On the surface, that is puzzling. Why would anyone short an inverse product?

It makes sense when you consider that inverse products―and especially leveraged, inverse products―suffer from performance drag due to periodic rebalancing (usually daily).

For some volatile products, that performance drag can be crippling. Take DGAZ; it's down a whopping 90% since its inception.

But it's not just the perennially poor performers that traders are shorting. At No. 3 on the most-shorted list is the ProShares Short VIX Short-Term Futures ETF (SVXY), an inverse fund that shorts VIX futures. SVXY has nearly doubled this year and is up 1,500% since its inception.

Anyone shorting it recently has been getting killed, though that could change should volatility suddenly spike.


More Highly Shorted ETFs

Other interesting names with large short positions include the VanEck Vectors Semiconductor ETF (SMH), the United States Natural Gas Fund (UNG), the SPDR S&P Oil & Gas Exploration & Production ETF (XOP), the CurrencyShares Euro Trust (FXE), the SPDR S&P Biotech ETF (XBI), the PureFunds ETFx HealthTech ETF (IMED), the iPath Pure Beta Cotton ETN (CTNN), the iShares MSCI Mexico Capped ETF (EWW) and the iShares U.S. Real Estate ETF (IYR).

For a full list of the most-shorted ETFs, see the tables below.


15 Most Shorted ETFs

XRTSPDR S&P Retail ETF507.99
DGAZVelocityShares 3X Inverse Natural Gas ETN260.09
SVXYProShares Short VIX Short-Term Futures ETF226.97
DWTVelocityShares 3x Inverse Crude Oil ETN204.76
SMHVanEck Vectors Semiconductor ETF176.58
XIVVelocityShares Daily Inverse VIX Short-Term ETN170.19
DSLVVelocityShares 3X Inverse Silver ETN129.81
DGLDVelocityShares 3X Inverse Gold ETN118.88
UNGUnited States Natural Gas Fund LP106.57
SCOProShares UltraShort Bloomberg Crude Oil95.21
XOPSPDR S&P Oil & Gas Exploration & Production ETF89.41
TVIZVelocityShares Daily 2x VIX Medium-Term ETN81.59
VXXiPath S&P 500 VIX Short-Term Futures ETN80.95
FXECurrencyShares Euro Trust78.56
TVIXVelocityShares Daily 2x VIX Short-Term ETN68.53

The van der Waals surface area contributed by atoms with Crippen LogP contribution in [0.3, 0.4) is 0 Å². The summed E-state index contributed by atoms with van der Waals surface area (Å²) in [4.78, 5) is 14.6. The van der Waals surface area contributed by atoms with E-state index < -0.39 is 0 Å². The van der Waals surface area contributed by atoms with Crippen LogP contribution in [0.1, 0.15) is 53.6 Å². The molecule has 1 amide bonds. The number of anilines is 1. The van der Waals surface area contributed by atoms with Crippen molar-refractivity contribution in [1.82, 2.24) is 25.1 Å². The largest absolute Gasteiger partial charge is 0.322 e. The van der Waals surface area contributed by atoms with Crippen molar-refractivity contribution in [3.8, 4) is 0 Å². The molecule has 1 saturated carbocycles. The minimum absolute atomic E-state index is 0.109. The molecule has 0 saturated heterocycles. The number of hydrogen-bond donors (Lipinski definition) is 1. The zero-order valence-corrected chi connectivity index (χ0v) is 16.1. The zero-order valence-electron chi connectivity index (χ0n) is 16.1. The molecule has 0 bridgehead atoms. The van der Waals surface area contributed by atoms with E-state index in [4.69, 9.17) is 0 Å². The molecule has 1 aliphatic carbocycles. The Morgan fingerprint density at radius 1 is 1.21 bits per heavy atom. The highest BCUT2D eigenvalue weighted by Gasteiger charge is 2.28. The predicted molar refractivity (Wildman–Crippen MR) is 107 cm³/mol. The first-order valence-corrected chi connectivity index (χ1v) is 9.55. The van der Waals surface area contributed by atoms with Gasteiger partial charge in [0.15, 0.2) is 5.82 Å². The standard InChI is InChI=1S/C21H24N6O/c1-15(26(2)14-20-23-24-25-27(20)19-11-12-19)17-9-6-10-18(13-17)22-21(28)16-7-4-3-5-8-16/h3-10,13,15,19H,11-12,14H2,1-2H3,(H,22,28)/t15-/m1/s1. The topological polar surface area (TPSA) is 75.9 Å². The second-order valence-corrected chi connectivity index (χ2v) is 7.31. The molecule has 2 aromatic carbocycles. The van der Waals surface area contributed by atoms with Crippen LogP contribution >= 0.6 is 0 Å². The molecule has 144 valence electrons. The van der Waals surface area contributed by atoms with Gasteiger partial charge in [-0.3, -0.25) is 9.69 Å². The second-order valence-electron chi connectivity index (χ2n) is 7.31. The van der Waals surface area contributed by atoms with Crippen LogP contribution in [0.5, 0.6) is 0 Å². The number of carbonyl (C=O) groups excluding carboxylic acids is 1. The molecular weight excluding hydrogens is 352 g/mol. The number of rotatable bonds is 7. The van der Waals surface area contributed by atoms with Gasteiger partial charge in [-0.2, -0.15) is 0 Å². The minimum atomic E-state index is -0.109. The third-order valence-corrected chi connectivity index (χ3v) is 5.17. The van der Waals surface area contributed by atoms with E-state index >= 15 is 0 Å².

Source: Bloomberg; data as of July 17, 2017


15 Most Shorted ETFs (excluding inverse/leveraged)

XRTSPDR S&P Retail ETF507.99
SMHVanEck Vectors Semiconductor ETF176.58
UNGUnited States Natural Gas Fund LP106.57
XOPSPDR S&P Oil & Gas Exploration & Production ETF89.41
VXXiPath S&P 500 VIX Short-Term Futures ETN80.95
FXECurrencyShares Euro Trust78.56
IMEDPureFunds ETFx HealthTech ETF58.63
DWLVPowerShares DWA Momentum & Low Volatility Rotation Portfolio57.34
FXYCurrencyShares Japanese Yen Trust55.53
CTNNiPath Pure Beta Cotton ETN50.00
EWWiShares MSCI Mexico Capped ETF48.07
IYRiShares U.S. Real Estate ETF47.92
ERYDirexion Daily Energy Bear 3X Shares46.39
OIHVanEck Vectors Oil Services ETF42.75

Source: Bloomberg; data as of July 17, 2017

Contact Sumit Roy at [email protected]


Sumit Roy is the senior ETF analyst for, where he has worked for 13 years. He creates a variety of content for the platform, including news articles, analysis pieces, videos and podcasts.

Before joining, Sumit was the managing editor and commodities analyst for Hard Assets Investor. In those roles, he was responsible for most of the operations of HAI, a website dedicated to education about commodities investing.

Though he still closely follows the commodities beat, Sumit covers a much broader assortment of topics for, with a particular focus on stock and bond exchange-traded funds.

He is the host of’s Talk ETFs, a popular video series that features weekly interviews with thought leaders in the ETF industry. Sumit is also co-host of Exchange Traded Fridays,’s weekly podcast series.

He lives in the San Francisco Bay Area, where he enjoys climbing the city’s steep hills, playing chess and snowboarding in Lake Tahoe.